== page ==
Low Water Pressure at outlets in home and Hot Water issues

I have a 2.5 year 3300 square foot home and I seem to have low water pressure at all outlets. I've had the water pressure checked at the regulator coming into the house and the PSI is 80PSI. When I check it on an exterior outlet (Garden hose) and at the Hot water heater it shows 80PSI.
Is the problem because I have 1/2 pipes and outlet fittings at the outlets (Showers and faucets) that is causing my problem?
Can I turn up the regulator a bit higher (I know that 40-70PSI) is normal for most homes, but could the distance be part of my problem?
Also, my water heater is in the garage (Seems like the thing to do in the South) and it takes 3-5 minutes for Hot water to hit my shower. I bought an AutoCirc Hot Water Recirculating System (UTC-303) and placed it under the faucet farthest from the heater. It seems to help a bit, but I'm not sure due to the size of the house if this is made for the amount of pipe (it says 250 max lenght) or should I upgrade to better model??
My thinking is that if I increase my water pressure that this will increase velocity and thus help produce hot water faster without the assistance of a pump.
Also, I have an irrigation system with a blackflow device. Is there a way I can shut this off to see if it's contributing to my low water pressure on the back side of the regulator on my outlets?
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I have a 2.5 year 3300 square foot home and I seem to have low water pressure at all outlets. I've had the water pressure checked at the regulator coming into the house and the PSI is 80PSI. When I check it on an exterior outlet (Garden hose) and at the Hot water heater it shows 80PSI.
Is the problem because I have 1/2 pipes and outlet fittings at the outlets (Showers and faucets) that is causing my problem?
Can I turn up the regulator a bit higher (I know that 40-70PSI) is normal for most homes, but could the distance be part of my problem?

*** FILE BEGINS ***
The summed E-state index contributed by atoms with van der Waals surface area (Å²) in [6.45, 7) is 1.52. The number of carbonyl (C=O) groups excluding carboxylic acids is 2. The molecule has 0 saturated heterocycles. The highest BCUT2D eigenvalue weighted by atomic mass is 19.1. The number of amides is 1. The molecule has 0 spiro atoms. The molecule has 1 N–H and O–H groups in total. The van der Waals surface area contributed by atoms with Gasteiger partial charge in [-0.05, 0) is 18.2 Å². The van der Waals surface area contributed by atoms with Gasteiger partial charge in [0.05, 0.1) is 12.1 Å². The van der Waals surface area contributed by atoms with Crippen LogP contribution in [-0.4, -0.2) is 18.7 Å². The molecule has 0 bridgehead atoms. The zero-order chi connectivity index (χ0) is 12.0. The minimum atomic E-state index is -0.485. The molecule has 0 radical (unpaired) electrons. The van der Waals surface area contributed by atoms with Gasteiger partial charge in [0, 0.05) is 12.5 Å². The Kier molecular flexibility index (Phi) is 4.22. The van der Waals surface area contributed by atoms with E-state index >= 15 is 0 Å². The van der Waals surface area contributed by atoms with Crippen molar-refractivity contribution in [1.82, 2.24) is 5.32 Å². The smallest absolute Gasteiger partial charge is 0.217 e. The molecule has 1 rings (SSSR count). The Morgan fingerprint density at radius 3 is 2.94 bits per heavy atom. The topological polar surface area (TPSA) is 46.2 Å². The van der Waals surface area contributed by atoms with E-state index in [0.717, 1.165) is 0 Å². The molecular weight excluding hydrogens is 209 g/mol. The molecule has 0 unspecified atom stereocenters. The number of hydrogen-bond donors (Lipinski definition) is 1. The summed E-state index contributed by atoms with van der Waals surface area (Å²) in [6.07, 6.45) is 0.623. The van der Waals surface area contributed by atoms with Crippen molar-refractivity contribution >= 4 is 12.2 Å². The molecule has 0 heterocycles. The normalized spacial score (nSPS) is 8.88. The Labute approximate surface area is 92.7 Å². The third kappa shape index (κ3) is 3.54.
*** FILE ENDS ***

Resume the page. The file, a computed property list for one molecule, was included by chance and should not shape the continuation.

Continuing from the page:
Also, my water heater is in the garage (Seems like the thing to do in the South) and it takes 3-5 minutes for Hot water to hit my shower. I bought an AutoCirc Hot Water Recirculating System (UTC-303) and placed it under the faucet farthest from the heater. It seems to help a bit, but I'm not sure due to the size of the house if this is made for the amount of pipe (it says 250 max lenght) or should I upgrade to better model??
My thinking is that if I increase my water pressure that this will increase velocity and thus help produce hot water faster without the assistance of a pump.
Also, I have an irrigation system with a blackflow device. Is there a way I can shut this off to see if it's contributing to my low water pressure on the back side of the regulator on my outlets?
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On 21 Nov 2005 20:05:51 -0800, snipped-for-privacy@carolina.rr.com wrote:

The static pressure messured after a regulator doesn't mean too much. With the water flowing, you should measure 40-60 psi at the point of use.
When you say 1/2 pipes, do you mean you have 1/2" pipes at the showers and the faucets. That could be, and most likely is the cause of your problem.
Hot water heaters need to be near the points of use otherwise you will get the 3-5 minutes wait for the hot water in cold climates. If you can get to pipes, pipe insulation may help. I am continuously amazed at where the builders put the Hot Water Heater. If the code says it needs to be in the garage, than the main bathroom should not be 150 ft away.
beachcomber

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I mean to say at the point of use is 80PSI and yes I believe that the pipes at my showers are 1/2" or at least 1/2" connections (Isn't this a Federal Law around water usage?)
Could I increase the pressure say 10PSI to see if that helps? What if any would the Backflow device potentially have on pressure?
Thanks again for the help.
Curt